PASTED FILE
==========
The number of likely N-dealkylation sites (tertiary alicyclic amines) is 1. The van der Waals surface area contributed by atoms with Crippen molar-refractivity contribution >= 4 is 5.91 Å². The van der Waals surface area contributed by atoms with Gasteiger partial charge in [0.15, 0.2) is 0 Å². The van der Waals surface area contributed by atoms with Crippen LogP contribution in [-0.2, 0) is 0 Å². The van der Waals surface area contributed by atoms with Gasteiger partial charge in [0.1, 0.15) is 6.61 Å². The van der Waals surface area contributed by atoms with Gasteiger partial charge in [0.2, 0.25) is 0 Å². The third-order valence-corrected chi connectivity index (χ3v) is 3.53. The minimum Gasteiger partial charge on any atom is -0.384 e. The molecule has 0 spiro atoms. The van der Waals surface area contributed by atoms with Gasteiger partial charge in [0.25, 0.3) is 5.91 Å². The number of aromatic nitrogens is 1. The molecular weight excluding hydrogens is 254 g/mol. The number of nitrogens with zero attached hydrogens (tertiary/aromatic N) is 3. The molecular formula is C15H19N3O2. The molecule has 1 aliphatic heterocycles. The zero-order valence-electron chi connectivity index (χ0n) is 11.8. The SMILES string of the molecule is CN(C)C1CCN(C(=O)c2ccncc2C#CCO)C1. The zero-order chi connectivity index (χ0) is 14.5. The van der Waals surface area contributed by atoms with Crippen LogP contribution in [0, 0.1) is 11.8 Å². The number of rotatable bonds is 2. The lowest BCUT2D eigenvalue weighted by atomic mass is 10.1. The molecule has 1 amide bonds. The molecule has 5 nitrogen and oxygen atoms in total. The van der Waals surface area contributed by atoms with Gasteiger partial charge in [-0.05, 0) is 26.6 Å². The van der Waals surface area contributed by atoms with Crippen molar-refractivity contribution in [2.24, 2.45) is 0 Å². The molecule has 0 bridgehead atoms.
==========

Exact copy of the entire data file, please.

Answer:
The number of likely N-dealkylation sites (tertiary alicyclic amines) is 1. The van der Waals surface area contributed by atoms with Crippen molar-refractivity contribution >= 4 is 5.91 Å². The van der Waals surface area contributed by atoms with Gasteiger partial charge in [0.15, 0.2) is 0 Å². The van der Waals surface area contributed by atoms with Crippen LogP contribution in [-0.2, 0) is 0 Å². The van der Waals surface area contributed by atoms with Gasteiger partial charge in [0.1, 0.15) is 6.61 Å². The van der Waals surface area contributed by atoms with Gasteiger partial charge in [0.2, 0.25) is 0 Å². The third-order valence-corrected chi connectivity index (χ3v) is 3.53. The minimum Gasteiger partial charge on any atom is -0.384 e. The molecule has 0 spiro atoms. The van der Waals surface area contributed by atoms with Gasteiger partial charge in [0.25, 0.3) is 5.91 Å². The number of aromatic nitrogens is 1. The molecular weight excluding hydrogens is 254 g/mol. The number of nitrogens with zero attached hydrogens (tertiary/aromatic N) is 3. The molecular formula is C15H19N3O2. The molecule has 1 aliphatic heterocycles. The zero-order valence-electron chi connectivity index (χ0n) is 11.8. The SMILES string of the molecule is CN(C)C1CCN(C(=O)c2ccncc2C#CCO)C1. The zero-order chi connectivity index (χ0) is 14.5. The van der Waals surface area contributed by atoms with Crippen LogP contribution in [0, 0.1) is 11.8 Å². The number of rotatable bonds is 2. The lowest BCUT2D eigenvalue weighted by atomic mass is 10.1. The molecule has 1 amide bonds. The molecule has 5 nitrogen and oxygen atoms in total. The van der Waals surface area contributed by atoms with Gasteiger partial charge in [-0.05, 0) is 26.6 Å². The van der Waals surface area contributed by atoms with Crippen molar-refractivity contribution in [2.24, 2.45) is 0 Å². The molecule has 0 bridgehead atoms.